I've already mentioned some of the work we do in the lab for processing specimens. First comes the sorting. Since this is year three of the project we really want to focus on getting things that are new and interesting, so people pick through the mass samples (sand sample, leaf litter, etc.) and pull out the animals, which are handed off to an expert to determine what qualifies . Usually one uses a microscope for this, but some larger stuff can be seen with the naked eye. Allow John to demonstrate.

Even an expert IDer needs help every once in a while. For this purpose we have photo field guides that we have compiled over the past two years, comprised of photos of specimens we have already collected. This also help ensure that we are collecting new animals, and not something we have collected many times in the past.

You can see one of the guides open next to Charlotte's microscope. That might be another one in her lap. The experts can also help by IDing animals in the guide whose identity has remained a mystery to us.

The specimens are also photographed, especially those that will be subsampled and will no longer be intact. We have several set-ups for this, including two microscope systems, but the basic system that we used for marine animals is a clear aquarium we built elevated off a black background.

After photography most of the animals are subsampled for DNA extraction. For this, a little snippet of tissue is placed in a 96 well plate which goes into the DNA-extracting-robot. Here, Jenna and Gary are about to start loading the plate in Jenna's hands (Jenna not pictured).

There's also a lot of data entry, as all the information that goes with each specimen (photo, subsample, location, identification, habitat, etc.) must be recorded for the Biocode database as well as for cataloging back at the museum. The lab work is not glamorous, but when we discover something new and exciting it often happens here. Please enjoy this reenactment.

Now that our numbers have swelled to 12, I'll try and keep up with the posting. Science waits for no one!

:) Mandy

Monday, November 1, 2010

Underwater collecting techniques

Each collecting trip we try and take advantage of our numbers by employing a diverse array of sampling techniques. Everyone has their favored technique, usually dictated by the type of animal they are interested in, and the method most likely to yield that animal. I've been doing a lot of rubble brushing which entails picking a suitable rock from the bottom and brushing off the underside into a net. When I get out of the water at the end I empty the net into a plastic bag with water and bring it back to the lab for sorting.

This is me getting a nice, small rock from the bottom. Since I was manning this operation solo, I had three things to hold: the rock, the brush, and the net. A quick calculation reveals that that my two hands are somewhat inadequate. When the water is shallower this doesn't present a problem as I can kneel or stand (for breathing) and prop the rock (for brushing). At this depth I have to bring the rock to the surface to maneuver it (you know, to breathe), but it's hard to stay afloat while brushing and holding a boulder.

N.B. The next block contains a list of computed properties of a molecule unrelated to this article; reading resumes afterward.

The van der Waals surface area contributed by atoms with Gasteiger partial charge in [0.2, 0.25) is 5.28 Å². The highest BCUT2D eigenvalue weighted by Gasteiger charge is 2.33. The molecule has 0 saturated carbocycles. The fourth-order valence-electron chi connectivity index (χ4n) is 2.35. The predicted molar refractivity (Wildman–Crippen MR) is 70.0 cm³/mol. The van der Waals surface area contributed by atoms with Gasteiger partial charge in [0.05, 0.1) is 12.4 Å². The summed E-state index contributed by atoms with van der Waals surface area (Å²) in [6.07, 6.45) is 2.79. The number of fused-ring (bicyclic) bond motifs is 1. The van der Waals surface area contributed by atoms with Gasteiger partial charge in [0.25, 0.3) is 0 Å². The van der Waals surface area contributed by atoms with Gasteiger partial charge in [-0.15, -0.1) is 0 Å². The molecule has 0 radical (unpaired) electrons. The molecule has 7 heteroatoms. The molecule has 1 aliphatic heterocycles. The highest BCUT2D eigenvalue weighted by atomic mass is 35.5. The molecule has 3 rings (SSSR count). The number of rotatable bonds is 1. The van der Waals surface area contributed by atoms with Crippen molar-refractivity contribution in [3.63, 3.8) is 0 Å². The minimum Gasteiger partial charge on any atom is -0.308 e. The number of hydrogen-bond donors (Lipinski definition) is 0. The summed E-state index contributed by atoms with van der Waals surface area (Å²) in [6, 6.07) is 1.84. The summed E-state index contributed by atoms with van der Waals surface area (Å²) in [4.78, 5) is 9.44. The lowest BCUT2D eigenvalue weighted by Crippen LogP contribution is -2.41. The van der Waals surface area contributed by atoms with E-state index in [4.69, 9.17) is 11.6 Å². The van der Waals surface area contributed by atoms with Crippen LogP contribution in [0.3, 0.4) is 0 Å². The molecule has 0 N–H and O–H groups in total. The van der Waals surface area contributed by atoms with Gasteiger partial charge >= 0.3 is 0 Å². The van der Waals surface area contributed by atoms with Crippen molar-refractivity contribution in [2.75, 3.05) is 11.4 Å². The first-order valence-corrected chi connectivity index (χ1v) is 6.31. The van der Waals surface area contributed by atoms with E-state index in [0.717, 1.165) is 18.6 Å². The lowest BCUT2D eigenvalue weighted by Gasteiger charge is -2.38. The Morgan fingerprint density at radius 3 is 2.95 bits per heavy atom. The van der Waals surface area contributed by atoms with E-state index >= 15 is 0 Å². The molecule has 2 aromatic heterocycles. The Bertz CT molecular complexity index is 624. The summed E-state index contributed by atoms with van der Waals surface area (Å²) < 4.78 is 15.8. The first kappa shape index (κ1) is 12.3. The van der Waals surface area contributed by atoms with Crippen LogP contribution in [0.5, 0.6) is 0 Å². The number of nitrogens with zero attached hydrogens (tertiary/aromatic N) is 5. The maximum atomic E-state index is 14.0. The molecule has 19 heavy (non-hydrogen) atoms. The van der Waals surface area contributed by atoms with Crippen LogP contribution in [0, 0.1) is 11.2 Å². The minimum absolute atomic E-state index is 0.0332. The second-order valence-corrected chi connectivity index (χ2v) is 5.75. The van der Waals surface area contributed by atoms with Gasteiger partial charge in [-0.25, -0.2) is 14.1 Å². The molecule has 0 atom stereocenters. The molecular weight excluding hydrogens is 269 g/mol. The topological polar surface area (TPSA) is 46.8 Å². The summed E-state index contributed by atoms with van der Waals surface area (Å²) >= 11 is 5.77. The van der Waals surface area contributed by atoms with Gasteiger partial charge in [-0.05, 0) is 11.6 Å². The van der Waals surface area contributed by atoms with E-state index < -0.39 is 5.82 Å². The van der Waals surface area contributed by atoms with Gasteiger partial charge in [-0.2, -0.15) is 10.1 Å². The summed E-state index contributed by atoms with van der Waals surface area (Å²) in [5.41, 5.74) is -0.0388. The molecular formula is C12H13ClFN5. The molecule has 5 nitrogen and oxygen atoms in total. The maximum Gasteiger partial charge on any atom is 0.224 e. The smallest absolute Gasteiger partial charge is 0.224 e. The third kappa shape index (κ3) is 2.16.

Art is a pro with the yabby pump. This device uses suction to draw animals out of burrows. The plunger is pulled quickly and the contents are emptied into a sieve. The sand falls through and whatever animal that was inhabiting that burrow is left in the sieve. Pumping is more difficult in the water because you don't have a nice solid surface with ample gravity to brace against. In this picture Sea is manning the pump and Art is holding the sieve on the lookout for interesting animals.

Art's particular interest is the shrimp that make many of the burrows, but there are often many commensals that come up in the pump as well. Like this cool gastropod (snail) which we're calling the Starship Enterprise, but which some call Phenacolepas.

We've also been doing a lot of sand sieving in our quest for micromolluscs. Since John is one of the resident mollusc guys he's being doing a lot of the sieving. He swims along the bottom pushing the sieve and scraping off the first few centimeters of sand. Then he roots through the sieve to see what he's found. As with the brushing, the contents of the sieve will be emptied into a plastic bag at the end of the dive.

The duration of each sieve push is limited by depth and buoyancy, and once again, when snorkeling, deeper is harder.

We've also been getting a lot of rubble samples now that Charlotte is here with her penchant for polychaet worms. This entails hauling around bags of rocks and coral rubble which will be rooted through back at the lab.

In gathering rocks and rubble there's a lot of sticking of hands into nooks and crannies, but one must be vigilant.

Can you see the eel? It's a dangerous job, but we're just the team to undertake it!

:) Mandy